1. How to Write Research Papers
For a Key to the Abbreviations, see the bottom of this page.
Common Logic Found in Thesis Papers
The opening section usually has a few of the following characteristics.
- Papers often begin with a general statement of fact. The first
sentence often states a problem which exists in the scholastic
field. This is NOT your opinion, and it is NOT the main point
of the paper. For examples, look at these opening statements:
- A sentence in the introduction narrows down the problem: P2,
- One or two additional sentences continue to explain about the
problem: P3, B4,
- Often the introduction states that there has been a lack of
research: P4, B5
- A sentence in the introduction often states a traditional,
established finding in the field: P5,
- Often there are one or two sentences explaining about more
recent findings: P6, E6,
- The main idea of the whole paper is clearly stated. Sometimes
it is the final sentence of the first paragraph. Sometimes it
is the first sentence of the final paragraph in the introduction.
See: P7, E7,
- Gives more background, reviewing the literature. In a short
paper, this step might be skipped. G7,
- Explains materials and methods: E8,
- Every sentence in each paragraph supports the first sentence
in the paragraph. P10,
iii. . Conclusion
The concluding section usually has a few of the following characteristics.
- A statement summarizes what the author has done above. P8,
- And the author goes on to discuss relevant points P9,
- Summarizes the current situation. P11
- Papers often end on a note of hope, or on a warning of danger
to come. P12
- A statement explains the usefulness or uniqueness of the findings.E10,
- A statement explains what needs to be done in the future.E11,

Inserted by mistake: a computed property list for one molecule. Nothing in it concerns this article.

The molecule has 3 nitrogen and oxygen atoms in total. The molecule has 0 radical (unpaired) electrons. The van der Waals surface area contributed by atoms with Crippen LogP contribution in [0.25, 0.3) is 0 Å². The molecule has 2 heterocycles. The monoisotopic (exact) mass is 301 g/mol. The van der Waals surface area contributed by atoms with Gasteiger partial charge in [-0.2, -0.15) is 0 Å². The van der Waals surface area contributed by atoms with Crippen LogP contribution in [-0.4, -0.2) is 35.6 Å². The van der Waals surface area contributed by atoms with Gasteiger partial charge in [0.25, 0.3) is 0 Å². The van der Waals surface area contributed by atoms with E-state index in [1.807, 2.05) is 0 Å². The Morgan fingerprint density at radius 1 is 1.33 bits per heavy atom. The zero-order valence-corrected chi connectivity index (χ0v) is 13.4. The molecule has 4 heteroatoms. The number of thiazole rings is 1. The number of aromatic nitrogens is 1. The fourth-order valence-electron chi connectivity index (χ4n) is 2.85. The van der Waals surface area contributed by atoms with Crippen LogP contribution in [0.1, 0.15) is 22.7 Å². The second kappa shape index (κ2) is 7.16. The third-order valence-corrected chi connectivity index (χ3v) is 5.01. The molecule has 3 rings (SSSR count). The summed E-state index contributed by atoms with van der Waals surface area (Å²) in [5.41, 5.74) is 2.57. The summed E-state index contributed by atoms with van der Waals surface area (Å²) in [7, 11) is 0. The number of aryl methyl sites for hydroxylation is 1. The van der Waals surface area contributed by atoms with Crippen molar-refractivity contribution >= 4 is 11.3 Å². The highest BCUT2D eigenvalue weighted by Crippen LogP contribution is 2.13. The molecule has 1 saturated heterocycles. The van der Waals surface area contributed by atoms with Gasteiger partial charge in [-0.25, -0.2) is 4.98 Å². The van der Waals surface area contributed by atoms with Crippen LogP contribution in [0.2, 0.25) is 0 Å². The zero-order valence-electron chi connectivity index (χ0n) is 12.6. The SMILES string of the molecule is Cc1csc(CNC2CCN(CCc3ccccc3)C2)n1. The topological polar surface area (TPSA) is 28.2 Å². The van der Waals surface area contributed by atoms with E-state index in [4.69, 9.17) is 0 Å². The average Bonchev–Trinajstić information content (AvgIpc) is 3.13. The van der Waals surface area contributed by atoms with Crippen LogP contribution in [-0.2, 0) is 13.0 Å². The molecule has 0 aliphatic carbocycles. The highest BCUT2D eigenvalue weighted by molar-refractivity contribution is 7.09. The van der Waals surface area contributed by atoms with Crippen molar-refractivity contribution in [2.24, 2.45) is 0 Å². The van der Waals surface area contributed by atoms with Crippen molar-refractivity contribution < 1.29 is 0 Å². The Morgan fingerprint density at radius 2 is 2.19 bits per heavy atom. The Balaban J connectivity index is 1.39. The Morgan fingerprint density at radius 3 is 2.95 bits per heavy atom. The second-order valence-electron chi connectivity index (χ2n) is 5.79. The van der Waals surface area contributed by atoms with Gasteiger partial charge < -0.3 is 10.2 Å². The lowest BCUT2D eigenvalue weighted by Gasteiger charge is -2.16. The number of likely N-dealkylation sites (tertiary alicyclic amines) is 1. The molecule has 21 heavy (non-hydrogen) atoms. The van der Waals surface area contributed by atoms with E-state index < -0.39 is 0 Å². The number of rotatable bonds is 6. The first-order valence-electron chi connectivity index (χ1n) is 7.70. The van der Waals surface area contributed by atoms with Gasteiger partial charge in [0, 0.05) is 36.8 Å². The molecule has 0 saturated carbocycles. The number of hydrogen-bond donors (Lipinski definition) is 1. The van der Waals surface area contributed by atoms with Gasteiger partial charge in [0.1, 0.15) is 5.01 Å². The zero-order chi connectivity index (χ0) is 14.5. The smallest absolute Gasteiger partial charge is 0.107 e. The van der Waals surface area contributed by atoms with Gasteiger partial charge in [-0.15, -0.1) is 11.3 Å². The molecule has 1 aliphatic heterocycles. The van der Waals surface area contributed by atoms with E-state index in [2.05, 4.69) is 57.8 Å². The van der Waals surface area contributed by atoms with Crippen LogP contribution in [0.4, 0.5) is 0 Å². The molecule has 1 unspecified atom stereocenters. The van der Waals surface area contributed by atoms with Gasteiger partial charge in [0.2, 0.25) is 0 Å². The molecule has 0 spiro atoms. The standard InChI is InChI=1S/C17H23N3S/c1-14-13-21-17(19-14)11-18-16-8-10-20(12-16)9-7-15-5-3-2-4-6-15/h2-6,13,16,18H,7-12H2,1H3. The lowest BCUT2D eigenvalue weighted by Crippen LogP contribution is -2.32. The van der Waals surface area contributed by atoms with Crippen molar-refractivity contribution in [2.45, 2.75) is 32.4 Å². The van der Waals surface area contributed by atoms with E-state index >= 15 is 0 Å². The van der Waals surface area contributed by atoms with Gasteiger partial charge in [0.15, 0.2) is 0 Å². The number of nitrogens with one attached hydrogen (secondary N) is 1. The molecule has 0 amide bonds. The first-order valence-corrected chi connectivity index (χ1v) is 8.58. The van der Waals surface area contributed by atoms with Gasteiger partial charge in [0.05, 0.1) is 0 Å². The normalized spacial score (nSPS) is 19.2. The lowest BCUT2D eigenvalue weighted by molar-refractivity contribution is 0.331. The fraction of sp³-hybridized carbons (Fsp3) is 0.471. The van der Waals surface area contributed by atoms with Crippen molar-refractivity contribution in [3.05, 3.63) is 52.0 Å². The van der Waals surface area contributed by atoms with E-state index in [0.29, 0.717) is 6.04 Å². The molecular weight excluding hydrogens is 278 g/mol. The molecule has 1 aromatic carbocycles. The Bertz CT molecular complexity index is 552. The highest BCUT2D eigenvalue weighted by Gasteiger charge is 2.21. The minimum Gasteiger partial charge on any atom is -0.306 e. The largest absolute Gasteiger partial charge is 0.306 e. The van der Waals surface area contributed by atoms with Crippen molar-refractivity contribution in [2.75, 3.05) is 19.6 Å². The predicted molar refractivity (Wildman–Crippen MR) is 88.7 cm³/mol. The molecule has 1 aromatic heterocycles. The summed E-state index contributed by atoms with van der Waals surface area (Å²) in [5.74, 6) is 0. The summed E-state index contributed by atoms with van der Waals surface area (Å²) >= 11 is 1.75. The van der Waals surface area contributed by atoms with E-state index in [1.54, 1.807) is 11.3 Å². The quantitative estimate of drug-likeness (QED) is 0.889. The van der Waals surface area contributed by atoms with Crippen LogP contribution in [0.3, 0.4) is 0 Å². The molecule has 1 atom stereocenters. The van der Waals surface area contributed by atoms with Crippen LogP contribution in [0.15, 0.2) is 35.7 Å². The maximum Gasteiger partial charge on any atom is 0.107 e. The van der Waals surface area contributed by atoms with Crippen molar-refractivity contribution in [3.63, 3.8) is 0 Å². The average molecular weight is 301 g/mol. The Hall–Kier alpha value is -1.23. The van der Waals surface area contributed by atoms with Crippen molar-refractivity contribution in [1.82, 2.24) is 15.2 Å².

Key to the Abbreviations:
B = Biology gBetanodavirus
as a novel transneuronal tracer for fishh by Takanori Ikenaga,
Yuki Tatecho, Toshihiro Nakai, Kazumasa Uematsu.
E = Engineering gColloid
Release Velocities in Soil Columns during Short- and Long-term Multiple
Irrigation Eventsh by Masaharu Motoshita, Toshiko Komatsu, Per
Moldrup, Noriatsu Ozaki, Lis W. de Jonge.
G = Genetics gMetabolic
significance and expression ofCaenorhabditis elegans type II 3-oxoacyl-CoA
thiolaseh by Masanori Bun-ya, Motohiro Maebuchi, Summanuna H.
Togo, Takao Kurosawa, Takashi Hashimoto, and Tatsuyuki Kamiryo.
Geo = Geology gZinc-rich
Pyrite from the TAG Active Mound, the TAG Hydrothermal Field, Mid-Atlantic
Ridgeh by Su Young Lee, Masatsugu Ohnishi, Yasuhiro Shibata,
Makoto Watanabe, Kenichi Hoshino, Mayumi Jige, Xiangping Gu, Hitoshi
Chiba, Tamotsu Oomori, Kantaro Fujioka and Peter A. Rona.
M = Mathematics gINSET
as a Tool for Improving Mathematical Competence: Analysis of the
Teachersf Performance Before and after a Training Programh by
P = Psycholinguistics gThe
Myth of Absence of Dyslexia in Japanh by Jun Yamada